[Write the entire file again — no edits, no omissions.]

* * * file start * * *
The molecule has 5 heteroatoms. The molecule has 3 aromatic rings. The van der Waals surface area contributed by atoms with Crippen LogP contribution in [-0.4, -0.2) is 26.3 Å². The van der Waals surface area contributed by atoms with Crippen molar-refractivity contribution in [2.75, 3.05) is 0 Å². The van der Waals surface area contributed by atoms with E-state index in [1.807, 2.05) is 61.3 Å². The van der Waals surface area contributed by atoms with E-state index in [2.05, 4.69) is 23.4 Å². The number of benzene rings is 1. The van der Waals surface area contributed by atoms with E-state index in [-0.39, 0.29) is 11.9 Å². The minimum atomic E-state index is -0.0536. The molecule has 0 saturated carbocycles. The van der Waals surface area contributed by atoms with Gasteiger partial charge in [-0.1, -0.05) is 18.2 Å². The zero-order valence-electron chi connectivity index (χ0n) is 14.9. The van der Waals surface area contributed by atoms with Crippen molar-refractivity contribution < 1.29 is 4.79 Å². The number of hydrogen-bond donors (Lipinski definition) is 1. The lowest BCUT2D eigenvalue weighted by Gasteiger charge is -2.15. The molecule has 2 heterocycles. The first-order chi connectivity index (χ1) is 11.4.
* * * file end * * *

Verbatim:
The molecule has 5 heteroatoms. The molecule has 3 aromatic rings. The van der Waals surface area contributed by atoms with Crippen LogP contribution in [-0.4, -0.2) is 26.3 Å². The van der Waals surface area contributed by atoms with Crippen molar-refractivity contribution in [2.75, 3.05) is 0 Å². The van der Waals surface area contributed by atoms with E-state index in [1.807, 2.05) is 61.3 Å². The van der Waals surface area contributed by atoms with E-state index in [2.05, 4.69) is 23.4 Å². The number of benzene rings is 1. The van der Waals surface area contributed by atoms with E-state index in [-0.39, 0.29) is 11.9 Å². The minimum atomic E-state index is -0.0536. The molecule has 0 saturated carbocycles. The van der Waals surface area contributed by atoms with Gasteiger partial charge in [-0.1, -0.05) is 18.2 Å². The zero-order valence-electron chi connectivity index (χ0n) is 14.9. The van der Waals surface area contributed by atoms with Crippen molar-refractivity contribution < 1.29 is 4.79 Å². The number of hydrogen-bond donors (Lipinski definition) is 1. The lowest BCUT2D eigenvalue weighted by Gasteiger charge is -2.15. The molecule has 2 heterocycles. The first-order chi connectivity index (χ1) is 11.4.